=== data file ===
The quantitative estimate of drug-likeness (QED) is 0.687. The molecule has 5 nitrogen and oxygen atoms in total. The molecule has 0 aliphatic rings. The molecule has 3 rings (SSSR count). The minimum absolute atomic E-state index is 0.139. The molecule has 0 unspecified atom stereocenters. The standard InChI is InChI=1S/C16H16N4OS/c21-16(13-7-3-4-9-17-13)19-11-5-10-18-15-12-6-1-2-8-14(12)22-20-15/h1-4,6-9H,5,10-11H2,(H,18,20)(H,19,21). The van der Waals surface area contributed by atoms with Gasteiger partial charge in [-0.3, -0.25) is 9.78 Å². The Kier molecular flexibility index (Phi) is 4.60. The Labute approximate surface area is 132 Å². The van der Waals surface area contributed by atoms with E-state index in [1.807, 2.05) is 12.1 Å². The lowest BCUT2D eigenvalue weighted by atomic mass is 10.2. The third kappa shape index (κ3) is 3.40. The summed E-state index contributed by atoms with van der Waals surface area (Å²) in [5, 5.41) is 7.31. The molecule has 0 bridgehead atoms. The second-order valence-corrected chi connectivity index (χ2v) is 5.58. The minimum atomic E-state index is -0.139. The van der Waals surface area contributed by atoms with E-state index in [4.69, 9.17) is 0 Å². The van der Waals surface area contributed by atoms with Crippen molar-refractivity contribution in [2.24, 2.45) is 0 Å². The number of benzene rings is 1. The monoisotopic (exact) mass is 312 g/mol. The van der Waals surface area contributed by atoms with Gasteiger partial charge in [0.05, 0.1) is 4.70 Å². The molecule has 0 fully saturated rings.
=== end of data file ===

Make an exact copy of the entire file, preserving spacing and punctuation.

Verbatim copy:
The quantitative estimate of drug-likeness (QED) is 0.687. The molecule has 5 nitrogen and oxygen atoms in total. The molecule has 0 aliphatic rings. The molecule has 3 rings (SSSR count). The minimum absolute atomic E-state index is 0.139. The molecule has 0 unspecified atom stereocenters. The standard InChI is InChI=1S/C16H16N4OS/c21-16(13-7-3-4-9-17-13)19-11-5-10-18-15-12-6-1-2-8-14(12)22-20-15/h1-4,6-9H,5,10-11H2,(H,18,20)(H,19,21). The van der Waals surface area contributed by atoms with Gasteiger partial charge in [-0.3, -0.25) is 9.78 Å². The Kier molecular flexibility index (Phi) is 4.60. The Labute approximate surface area is 132 Å². The van der Waals surface area contributed by atoms with E-state index in [1.807, 2.05) is 12.1 Å². The lowest BCUT2D eigenvalue weighted by atomic mass is 10.2. The third kappa shape index (κ3) is 3.40. The summed E-state index contributed by atoms with van der Waals surface area (Å²) in [5, 5.41) is 7.31. The molecule has 0 bridgehead atoms. The second-order valence-corrected chi connectivity index (χ2v) is 5.58. The minimum atomic E-state index is -0.139. The van der Waals surface area contributed by atoms with E-state index in [4.69, 9.17) is 0 Å². The van der Waals surface area contributed by atoms with Crippen molar-refractivity contribution in [2.24, 2.45) is 0 Å². The number of benzene rings is 1. The monoisotopic (exact) mass is 312 g/mol. The van der Waals surface area contributed by atoms with Gasteiger partial charge in [0.05, 0.1) is 4.70 Å². The molecule has 0 fully saturated rings.